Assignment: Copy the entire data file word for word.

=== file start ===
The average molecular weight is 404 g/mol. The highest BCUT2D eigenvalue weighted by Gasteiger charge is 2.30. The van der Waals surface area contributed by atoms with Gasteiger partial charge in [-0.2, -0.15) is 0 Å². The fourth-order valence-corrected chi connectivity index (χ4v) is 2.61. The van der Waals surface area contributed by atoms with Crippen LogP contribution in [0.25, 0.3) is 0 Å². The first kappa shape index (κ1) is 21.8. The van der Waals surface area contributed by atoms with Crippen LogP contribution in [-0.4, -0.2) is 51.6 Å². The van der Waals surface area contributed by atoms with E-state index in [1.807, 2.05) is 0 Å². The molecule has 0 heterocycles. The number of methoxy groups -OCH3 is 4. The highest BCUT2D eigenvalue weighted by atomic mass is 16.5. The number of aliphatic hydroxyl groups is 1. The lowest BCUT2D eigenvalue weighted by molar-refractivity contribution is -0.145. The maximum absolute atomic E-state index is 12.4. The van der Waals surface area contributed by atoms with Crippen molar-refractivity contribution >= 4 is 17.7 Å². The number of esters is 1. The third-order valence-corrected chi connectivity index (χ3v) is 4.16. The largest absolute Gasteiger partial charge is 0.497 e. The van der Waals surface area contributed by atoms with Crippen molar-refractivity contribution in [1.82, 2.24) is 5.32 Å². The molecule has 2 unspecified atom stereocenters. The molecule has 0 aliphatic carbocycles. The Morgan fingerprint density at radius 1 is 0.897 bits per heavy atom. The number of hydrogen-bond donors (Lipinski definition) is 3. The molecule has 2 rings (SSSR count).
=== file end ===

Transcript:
The average molecular weight is 404 g/mol. The highest BCUT2D eigenvalue weighted by Gasteiger charge is 2.30. The van der Waals surface area contributed by atoms with Gasteiger partial charge in [-0.2, -0.15) is 0 Å². The fourth-order valence-corrected chi connectivity index (χ4v) is 2.61. The van der Waals surface area contributed by atoms with Crippen LogP contribution in [0.25, 0.3) is 0 Å². The first kappa shape index (κ1) is 21.8. The van der Waals surface area contributed by atoms with Crippen LogP contribution in [-0.4, -0.2) is 51.6 Å². The van der Waals surface area contributed by atoms with E-state index in [1.807, 2.05) is 0 Å². The molecule has 0 heterocycles. The number of methoxy groups -OCH3 is 4. The highest BCUT2D eigenvalue weighted by atomic mass is 16.5. The number of aliphatic hydroxyl groups is 1. The lowest BCUT2D eigenvalue weighted by molar-refractivity contribution is -0.145. The maximum absolute atomic E-state index is 12.4. The van der Waals surface area contributed by atoms with Crippen molar-refractivity contribution >= 4 is 17.7 Å². The number of esters is 1. The third-order valence-corrected chi connectivity index (χ3v) is 4.16. The largest absolute Gasteiger partial charge is 0.497 e. The van der Waals surface area contributed by atoms with Crippen molar-refractivity contribution in [1.82, 2.24) is 5.32 Å². The molecule has 2 unspecified atom stereocenters. The molecule has 0 aliphatic carbocycles. The Morgan fingerprint density at radius 1 is 0.897 bits per heavy atom. The number of hydrogen-bond donors (Lipinski definition) is 3. The molecule has 2 rings (SSSR count).